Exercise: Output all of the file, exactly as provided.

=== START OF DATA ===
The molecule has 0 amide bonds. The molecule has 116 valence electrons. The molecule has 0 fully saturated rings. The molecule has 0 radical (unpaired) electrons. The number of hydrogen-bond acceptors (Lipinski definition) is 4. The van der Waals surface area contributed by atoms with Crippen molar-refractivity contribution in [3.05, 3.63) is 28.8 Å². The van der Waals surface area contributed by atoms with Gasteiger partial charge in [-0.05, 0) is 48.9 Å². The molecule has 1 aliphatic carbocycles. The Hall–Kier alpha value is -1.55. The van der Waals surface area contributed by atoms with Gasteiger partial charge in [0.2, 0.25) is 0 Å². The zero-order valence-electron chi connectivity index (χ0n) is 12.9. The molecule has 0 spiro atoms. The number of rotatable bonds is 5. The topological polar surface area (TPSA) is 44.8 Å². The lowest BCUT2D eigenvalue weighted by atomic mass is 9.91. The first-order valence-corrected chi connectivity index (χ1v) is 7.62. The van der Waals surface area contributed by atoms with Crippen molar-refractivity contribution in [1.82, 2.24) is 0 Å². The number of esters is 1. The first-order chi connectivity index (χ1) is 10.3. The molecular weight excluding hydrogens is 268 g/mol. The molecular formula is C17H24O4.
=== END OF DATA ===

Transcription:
The molecule has 0 amide bonds. The molecule has 116 valence electrons. The molecule has 0 fully saturated rings. The molecule has 0 radical (unpaired) electrons. The number of hydrogen-bond acceptors (Lipinski definition) is 4. The van der Waals surface area contributed by atoms with Crippen molar-refractivity contribution in [3.05, 3.63) is 28.8 Å². The van der Waals surface area contributed by atoms with Gasteiger partial charge in [-0.05, 0) is 48.9 Å². The molecule has 1 aliphatic carbocycles. The Hall–Kier alpha value is -1.55. The van der Waals surface area contributed by atoms with Gasteiger partial charge in [0.2, 0.25) is 0 Å². The zero-order valence-electron chi connectivity index (χ0n) is 12.9. The molecule has 0 spiro atoms. The number of rotatable bonds is 5. The topological polar surface area (TPSA) is 44.8 Å². The lowest BCUT2D eigenvalue weighted by atomic mass is 9.91. The first-order valence-corrected chi connectivity index (χ1v) is 7.62. The van der Waals surface area contributed by atoms with Crippen molar-refractivity contribution in [1.82, 2.24) is 0 Å². The number of esters is 1. The first-order chi connectivity index (χ1) is 10.3. The molecular weight excluding hydrogens is 268 g/mol. The molecular formula is C17H24O4.